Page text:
One of the greatest benefits of developing a framework of core values is that decision making can be decentralized. When people understand the company’s core values, there is no need for top-down command and control. Instead, you can implement “values-based decision making.” The result can be higher levels of innovation, performance, and creativity.
Example 1: Southwest Airlines
In the early days of Southwest Airlines, Herb Kelleher and his management team wanted to reduce the turnaround time for aircraft on the ground. They set a goal of fifteen minutes. They got it down to ten. Kelleher describes watching in awe as the maintenance supervisors and frontline employees came up with innovation after innovation to meet what was seen as an impossible standard. How did they do it? Southwest had already established a culture of decentralized decision making and performance. What was standard at Southwest was the exception elsewhere.
Example 2: California State Agency
The tension between centralization and decentralization tends to disappear when values-based decision making is in place. One California state agency, for example, articulated its core values and tied them to performance measures. The result? Dozens of new entrepreneurial ideas sprang up, with far less need for centralized check-off or intervention.
On the other hand, when core values are missing, bureaucracy and centralization tend to take over. One software company insisted on a uniform hardware and software platform for every single employee, despite the differences in end users’ needs. Customers complained about poor customer service; financial performance plummeted. A “black market” emerged to address the problem, creating further internal tensions. Lacking an explicit framework, the de facto values continued to reign, with the press for uniformity trumping employee innovation, trust, and satisfaction.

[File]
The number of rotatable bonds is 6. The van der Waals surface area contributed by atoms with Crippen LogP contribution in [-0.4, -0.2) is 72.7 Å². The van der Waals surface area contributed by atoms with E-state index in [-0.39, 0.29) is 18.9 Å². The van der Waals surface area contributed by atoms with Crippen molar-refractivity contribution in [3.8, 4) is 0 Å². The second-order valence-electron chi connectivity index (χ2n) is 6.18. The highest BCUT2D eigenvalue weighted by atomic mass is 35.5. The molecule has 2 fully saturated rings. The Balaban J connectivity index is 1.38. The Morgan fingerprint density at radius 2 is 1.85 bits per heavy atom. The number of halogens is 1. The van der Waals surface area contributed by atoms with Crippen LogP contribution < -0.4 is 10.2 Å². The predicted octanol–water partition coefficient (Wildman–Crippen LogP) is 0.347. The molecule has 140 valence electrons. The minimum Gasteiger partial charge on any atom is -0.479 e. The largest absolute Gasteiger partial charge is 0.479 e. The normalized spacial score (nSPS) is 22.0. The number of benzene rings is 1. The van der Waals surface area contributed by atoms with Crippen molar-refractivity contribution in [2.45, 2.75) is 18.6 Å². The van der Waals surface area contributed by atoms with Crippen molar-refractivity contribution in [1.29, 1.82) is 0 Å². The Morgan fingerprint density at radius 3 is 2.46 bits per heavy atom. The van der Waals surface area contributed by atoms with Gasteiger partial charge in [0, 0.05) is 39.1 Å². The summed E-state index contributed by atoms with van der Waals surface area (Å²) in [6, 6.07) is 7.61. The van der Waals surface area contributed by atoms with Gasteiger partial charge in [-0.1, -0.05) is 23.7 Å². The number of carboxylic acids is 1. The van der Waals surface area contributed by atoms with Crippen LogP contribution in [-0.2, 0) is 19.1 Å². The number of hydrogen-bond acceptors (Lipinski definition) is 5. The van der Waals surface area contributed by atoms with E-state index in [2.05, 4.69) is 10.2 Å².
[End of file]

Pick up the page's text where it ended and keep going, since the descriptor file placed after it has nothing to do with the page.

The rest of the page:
In short, the link between core values and decentralized decision making is one of the most powerful arguments for aligning the organization around core values. Successful leaders should strive to instill a culture of values-based decision making throughout their organizations. When they do, the results can be extraordinary.
As you align the core values, see what remnants of older thinking you can get rid of.
Ask yourself whether the following systems need to be retooled to make them consistent with your organization’s core values:
- Reporting systems—the organizational structure and hierarchy
- Executive perks
- Hiring practices and systems
- Training systems
- Compensation systems
- Performance review systems
- Internal communication systems
- Information technology systems
- Rules on information access and disclosure
As you align people around the company’s core values, you’ll find that each of these systems needs tweaking. For example:
- Your compensation guidelines will need to be modified to reward people who uphold the core values.
- Communication systems need to default to sharing, not hoarding, key information about company performance.
- Training workshops need to build competencies that align with core values.
Once you set these wheels in motion, it can take a year to get all your systems aligned. The fun is in seeing it materialize in the form of higher levels of trust.
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